TIMOTHY NOAH DECEMBER 14, 2011
A specter is haunting the GOP--the specter of Nelson Rockefeller.
It's a curious paradox. The Republican party is more captive to its wingnuts than at any time since 1964. Yet three of the party's four most important figures right now--Mitt Romney, Newt Gingrich, and Mitch McConnell--began life as Rockefeller Republicans. (The fourth, House Speaker John Boehner, was always a wingnut.)
Nelson Rockefeller, you will recall, was vice-president under Gerald Ford and governor of New York from 1959 to 1973. But his significance in national politics was that he led the liberal wing of the Republican party throughout the 1960s. Sometime during the 1970s liberal Republicans became mostly extinct and the few Republicans who weren't conservative got rechristened "moderate" Republicans, a species that today is mostly extinct, too.
Romney is the son of George Romney, a liberal, Rockefeller-style Republican and Michigan governor who in 1968 posed a serious threat to Richard Nixon's quest for the Republican presidential nomination until Romney famously said that the reason he'd initially supported the war in Vietnam (by then he opposed it) was that he'd allowed American generals to "brainwash" him. The comment was foolish but innocuous to opponents of the war, but to the war's supporters it was a treasonous implicit comparison of the U.S. military to Chinese communists, who were alleged to have used hypnosis and "truth serum" (of the type that haunts Frank Sinatra's dreams in The Manchurian Candidate) to brainwash U.S. prisoners of war during the Korean conflict. (In fact, what the Chinese used was straight-up torture, which elicited many false confessions.) The rueful "brainwash" crack finished George Romney off. Mitt Romney, who was devoted to his father, spent his pre-presidential political life in Massachusetts, where he worked hard to establish his bona fides as a moderate.
Gingrich began his political career as a Rockefeller Republican, and even as he moved rightward he maintained enough moderate positions to draw suspicion from his fellow conservatives. McConnell also started out a moderate Republican in the Rockefeller mold, though in his case no ideological trace of that period in his life remains. There are no Rockefeller Republicans in captivity today, except maybe Susan Collins and Olympia Snowe, Maine's two Republican senators. (Even Rockefeller wasn't really a Rockefeller Republican by the time he got to the White House, because the political spectrum had already shifted rightward.)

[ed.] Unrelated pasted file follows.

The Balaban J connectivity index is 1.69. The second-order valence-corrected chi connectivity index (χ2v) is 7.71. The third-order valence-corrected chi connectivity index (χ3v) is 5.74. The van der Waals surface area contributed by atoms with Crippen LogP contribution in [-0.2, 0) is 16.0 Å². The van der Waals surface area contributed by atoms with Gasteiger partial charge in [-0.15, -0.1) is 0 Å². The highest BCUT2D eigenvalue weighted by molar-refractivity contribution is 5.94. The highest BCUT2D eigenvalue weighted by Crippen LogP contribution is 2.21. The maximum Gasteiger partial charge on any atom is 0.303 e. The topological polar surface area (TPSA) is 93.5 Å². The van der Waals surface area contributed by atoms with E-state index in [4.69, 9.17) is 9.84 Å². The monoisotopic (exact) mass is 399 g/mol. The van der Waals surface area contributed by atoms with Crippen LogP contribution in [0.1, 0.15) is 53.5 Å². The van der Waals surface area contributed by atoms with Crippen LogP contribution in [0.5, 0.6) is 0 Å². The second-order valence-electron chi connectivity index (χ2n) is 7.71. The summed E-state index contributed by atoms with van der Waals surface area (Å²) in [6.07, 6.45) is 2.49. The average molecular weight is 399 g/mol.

What do we know about how onetime Rockefeller Republicans survive in the post-Reagan era? Mostly they die off. But the ones who don't fight dirty when they run for president, if George H.W. Bush is any guide. The 1988 general election was hands down the ugliest of my lifetime--Willie Horton, Pledge of Allegiance, etc.--and the reason was that Poppy Bush was desperate to shed his "wimp" image and demonstrate his conservative bona fides. The vicious edge to Gingrich's and McConnell's political maneuvering in Congress probably owe something to a similar need to dispel any worries conservatives might harbor about these politicians' toughness (though at least in Gingrich's case I think a lot of the nastiness was also innate). George W. Bush, the son and grandson of Rockefeller (or at least Rockefeller-ish) Republicans, who governed Texas mostly as a moderate, fought dirty in the 2000 primaries (though he kept it mostly clean for the general--until the Florida recount) and had a perpetual chip on his shoulder that was hard to square with his privileged background. If either Romney or Gingrich is the Republican nominee (and I feel pretty certain it will be Romney), I expect a campaign as dirty as the one Poppy fought in the 1988 general. Romney has the same I'll-do-anything desperation to please that Poppy had, and for Gingrich fighting dirty is a default setting.
How do self-hating, or ex-, Rockefeller Republicans govern? That's harder to know. Poppy Bush governed mostly as a moderate. His son (perhaps in Oedipal rebellion) governed mostly as a conservative. Moderates tend more than ideologues to be other-directed types who respond to external pressure. But in the Dubya era the external pressures that mattered were the ones from within the Republican party itself, probably because the GOP had been out of power. (Also, Dubya wasn't all that other-directed. If he were he wouldn't have been such a schmuck in his youth.) If Romney is elected, I think the dominant pressures will once again be from within the GOP, for the same reason--the GOP has been out of power. Also, the GOP is more angry and more conservative than it's been since 1964. If Gingrich is elected--and I must say, I have difficulty taking the idea seriously enough even to type those words--the pressure from within the GOP may be even greater, because in addition to everything else GOP leaders really can't stand Gingrich on a personal level. Neither Romney nor Gingrich strikes me as the type of guy to say, in his inaugural speech, that we must strive to be kinder and gentler--Romney because he'll still be trying to smother the Rocky within, Gingrich because he doesn't like being kind and gentle, and probably didn't even when Rocky was his hero. So there's little hope that being vestigially Rockefeller Republicans will moderate Romney's or Gingrich's behavior. Mostly it just pushes them rightward. I almost wish their roots were in the John Birch Society instead.